So what is his secret? He’s great at what he does, provides good service, keeps his fees affordable, and asks all his existing clientele for referrals. Did you get that? Like clockwork, he asks every single person that comes to his office, to refer someone else. He tells them he would appreciate the opportunity to help them be healthier.
He doesn’t buy PPC advertising (I don’t think he even knows what it is), he doesn’t buy Facebook ads, he doesn’t participate in any online coupon specials (he doesn’t even participate in any off-line coupon specials). He simply goes to work each and every day (Monday through Saturday for about 26 hours total) and provides chiropractic adjustments to all those that want them. Think his model will be crushed by social media?
My Mother Was Right
Years ago my mom ran one of the most successful catering operations on all of Long Island, she has since retired but the principles that made her successful in business still apply today. As a caterer in New York, she organized parties, gatherings and weddings, for mayors, governors, presidential candidates, celebrities and even large Italian families. Ever watch someone put on a party for 10,000 people? She was an absolute master in the philosophy, science, and art of what she did. I grew up in the surroundings of her catering and food industry world of New York and that’s where I first learned about service.
How do you turn a group of a one 100 hungry people, who are waiting 45 minutes for a table, into raving fanatics? Four words.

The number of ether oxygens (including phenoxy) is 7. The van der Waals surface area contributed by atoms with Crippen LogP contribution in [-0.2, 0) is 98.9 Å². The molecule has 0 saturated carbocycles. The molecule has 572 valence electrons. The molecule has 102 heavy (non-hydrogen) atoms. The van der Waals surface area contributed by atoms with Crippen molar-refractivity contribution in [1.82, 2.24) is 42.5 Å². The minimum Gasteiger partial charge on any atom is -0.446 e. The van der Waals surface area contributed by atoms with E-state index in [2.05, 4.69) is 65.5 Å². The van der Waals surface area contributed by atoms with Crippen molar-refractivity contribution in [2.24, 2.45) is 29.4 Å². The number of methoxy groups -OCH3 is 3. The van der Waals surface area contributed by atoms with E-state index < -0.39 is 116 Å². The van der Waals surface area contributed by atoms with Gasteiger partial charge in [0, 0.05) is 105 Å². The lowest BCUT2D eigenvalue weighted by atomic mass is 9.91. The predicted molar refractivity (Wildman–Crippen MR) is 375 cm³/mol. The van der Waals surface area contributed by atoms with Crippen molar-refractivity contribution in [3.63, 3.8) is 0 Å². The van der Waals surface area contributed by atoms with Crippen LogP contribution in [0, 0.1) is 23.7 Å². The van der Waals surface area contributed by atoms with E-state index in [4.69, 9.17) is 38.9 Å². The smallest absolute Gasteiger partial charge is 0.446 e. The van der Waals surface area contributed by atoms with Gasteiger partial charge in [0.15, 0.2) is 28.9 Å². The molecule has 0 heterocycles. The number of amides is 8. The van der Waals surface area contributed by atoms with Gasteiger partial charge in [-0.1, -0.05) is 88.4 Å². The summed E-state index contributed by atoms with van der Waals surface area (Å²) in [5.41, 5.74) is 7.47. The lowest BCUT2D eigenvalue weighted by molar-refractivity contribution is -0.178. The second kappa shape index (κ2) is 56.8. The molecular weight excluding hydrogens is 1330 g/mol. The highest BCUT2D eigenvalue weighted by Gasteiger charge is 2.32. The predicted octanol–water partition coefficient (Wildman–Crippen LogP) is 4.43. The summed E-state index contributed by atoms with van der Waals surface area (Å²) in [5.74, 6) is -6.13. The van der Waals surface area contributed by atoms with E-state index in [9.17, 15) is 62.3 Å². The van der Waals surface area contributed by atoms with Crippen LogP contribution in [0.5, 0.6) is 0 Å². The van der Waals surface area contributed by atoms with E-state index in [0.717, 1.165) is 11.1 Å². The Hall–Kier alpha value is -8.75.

Drinks on the House
Walk into the kitchen on any given night and you may had mistaken her for a military drill sergeant. Witness her out on the restaurant floor and she was loving people up. There was so much emphasis on service, it would drive the average employed person into hysterics. Trust me, I spent many hours in those kitchens, and if a drop of au jus sauce was dripped on the plate where it shouldn’t be, that plate wasn’t going out of the kitchen. Food was served hot, it was served in an organized fashion, and the place ran like it was a thing of magic.
Growing up in that environment, I experienced hundreds upon hundreds of thousands of smiles. Happy wedding goers, successful bar mitzvahs, presidential campaign galas, you name it, I worked them. And it all came down to one thing.
As a chiropractor, when I say I serve God by Serving Mankind, I mean it. Yes, I have the convenience of social media and seo to help me better communicate with my clientele, but when it really comes down to providing them the very best, it’s a hands-on job. No amount of Internet marketing is going to replace the skills I’ve developed in my 16 years of chiropractic.
Will social media grow your business? No argument from me there. Does a successful social media campaign equal success in business? Does the number of Facebook friends or twitter followers determine whether you’re going to be able to put your kids through college?
It doesn’t matter whether you run a restaurant, flower shop, chiropractic office, bed and breakfast, or casino. Unless you’re employed at the Mustang Ranch in Reno Nevada, never forget the first rule of business.